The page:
Politicians and public figures lose their way via capitulation to the mainstream press. Our society is over-saturated by media. The mainstream media leans decidedly left, and hounds politicians and government officials who lean right, at least from the day each person assumes office. Senator Mitt Romney (R-UT), perhaps always a RINO, is chief among GOP politicians who capitulate to the Left-wing press. His cringe-worthy statements against his own party are well-documented

John Roberts, Chief Justice of the Supreme Court, is another example. Roberts’ conservative views increasingly have been moderated over the years as a result of the relentless pounding he endures from The New York Times, The Washington Post, ABC, NBC, CBS, NPR, and numerous other media outlets. Steadfast and determined individuals, committed to their ideals, such as Justice Samuel Alito and Justice Clarence Thomas, do not succumb to the constant pressure of the press.

Can politicians and public figures on the Left be unduly influenced by media outlets on the right? Presumably, but it rarely happens. The Right doesn’t enjoy the massive media clout that the Left has enjoyed for more than 75 years. And the Left, which once subtly enforced a strict code of ideological compliance, is not so subtle anymore, as we all know.

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Jeff Davidson is the world's only holder of the title "The Work-Life Balance Expert®" as awarded by the U.S. Patent and Trademark Office. He is the premier thought leader on work-life balance, integration, and harmony. Jeff speaks to organizations that seek to enhance their overall productivity by improving the effectiveness of their people. He is the author of Breathing Space, Simpler Living, Dial it Down, and Everyday Project Management. Visit www.BreathingSpace.com for more information on Jeff's keynote speeches and seminars, including: Managing the Pace with Grace® * Achieving Work-Life Balance™ * Managing Information and Communication Overload®



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Micro-tasking, not Multitasking, for Effective Performance

Professionals who can micro-task are in demand; multitaskers are doing themselves and their organizations a disservice.

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Much as been discussed about multitasking and fortunately, much of what has been written exposes the myth that multitasking represents. Instead of making us more productive and having a greater output, we tend to slow down on the very things that were trying to speed up on, and we end up making more errors.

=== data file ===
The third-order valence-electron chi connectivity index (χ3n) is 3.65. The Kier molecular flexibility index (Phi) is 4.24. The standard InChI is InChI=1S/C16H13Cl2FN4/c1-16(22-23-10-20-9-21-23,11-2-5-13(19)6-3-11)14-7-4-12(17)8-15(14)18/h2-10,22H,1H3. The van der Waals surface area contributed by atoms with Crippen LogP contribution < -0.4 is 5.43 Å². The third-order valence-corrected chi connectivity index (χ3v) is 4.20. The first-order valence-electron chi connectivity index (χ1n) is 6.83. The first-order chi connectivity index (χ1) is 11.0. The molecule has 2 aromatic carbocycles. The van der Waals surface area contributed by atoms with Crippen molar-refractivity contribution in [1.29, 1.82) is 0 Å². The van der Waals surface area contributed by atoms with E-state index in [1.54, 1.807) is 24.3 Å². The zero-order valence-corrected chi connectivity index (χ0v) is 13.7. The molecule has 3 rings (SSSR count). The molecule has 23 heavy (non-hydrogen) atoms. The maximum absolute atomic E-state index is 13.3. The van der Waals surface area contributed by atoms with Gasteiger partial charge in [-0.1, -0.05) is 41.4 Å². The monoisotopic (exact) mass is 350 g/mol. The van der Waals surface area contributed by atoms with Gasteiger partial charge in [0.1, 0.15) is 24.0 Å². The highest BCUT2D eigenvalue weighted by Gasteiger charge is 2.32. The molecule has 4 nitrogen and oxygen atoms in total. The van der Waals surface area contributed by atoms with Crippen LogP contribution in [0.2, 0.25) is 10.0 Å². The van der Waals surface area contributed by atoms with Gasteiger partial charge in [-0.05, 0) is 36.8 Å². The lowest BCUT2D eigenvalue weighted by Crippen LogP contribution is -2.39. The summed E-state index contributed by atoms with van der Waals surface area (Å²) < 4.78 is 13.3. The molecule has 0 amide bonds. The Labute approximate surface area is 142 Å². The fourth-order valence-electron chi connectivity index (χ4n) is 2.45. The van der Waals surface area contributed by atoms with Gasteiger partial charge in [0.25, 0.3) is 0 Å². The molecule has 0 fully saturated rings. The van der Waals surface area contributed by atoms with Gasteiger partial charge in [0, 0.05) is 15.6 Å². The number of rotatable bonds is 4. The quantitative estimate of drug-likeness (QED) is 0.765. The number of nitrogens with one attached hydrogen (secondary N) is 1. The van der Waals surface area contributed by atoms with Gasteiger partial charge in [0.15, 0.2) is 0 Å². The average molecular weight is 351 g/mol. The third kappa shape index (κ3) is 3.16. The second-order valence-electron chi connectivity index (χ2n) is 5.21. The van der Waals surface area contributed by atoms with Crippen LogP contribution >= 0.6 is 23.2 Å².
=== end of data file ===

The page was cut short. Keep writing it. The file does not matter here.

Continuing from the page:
Micro-tasking, by contrast, is the ability to compartmentalize and to focus in quick, short intervals on a variety of items that compete for attention — a vital skill for career professionals. Micro-tasking is effective for quick decisions, and for handling routine and short term tasks term nature. Multitasking is the attempt to handle two important tasks at the same time. It is not to be confused with micro-tasking.

A Skill to Cultivate

Some workers have little choice in the short run but to work in a distracting, noisy environment. Some employees, in particular, were retained to be able to quickly shift their attention from one issue to another, focusing on each issue as needed.

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In an interruption-based environment, such as a hospital, police station, retail store, or airline ticket counter, the ability to micro-task is a valuable skill. Throughout the course of a day, a manager in such settings might encounter a variety of people asking questions and voicing concerns. For sale managers micro-tasking can make all the difference in making quota or not.

Tasks that require our sharp attention necessitate that we slow down, focus, keep interruptions at bay, and work as effectively as we can, toward completion. Handling two tasks simultaneously, each of which require sharp attention, is a prescription for poor results.

Be in Demand

Professionals who can micro-task are in demand. Others, who engage in multitasking, are doing themselves and their organizations, a disservice.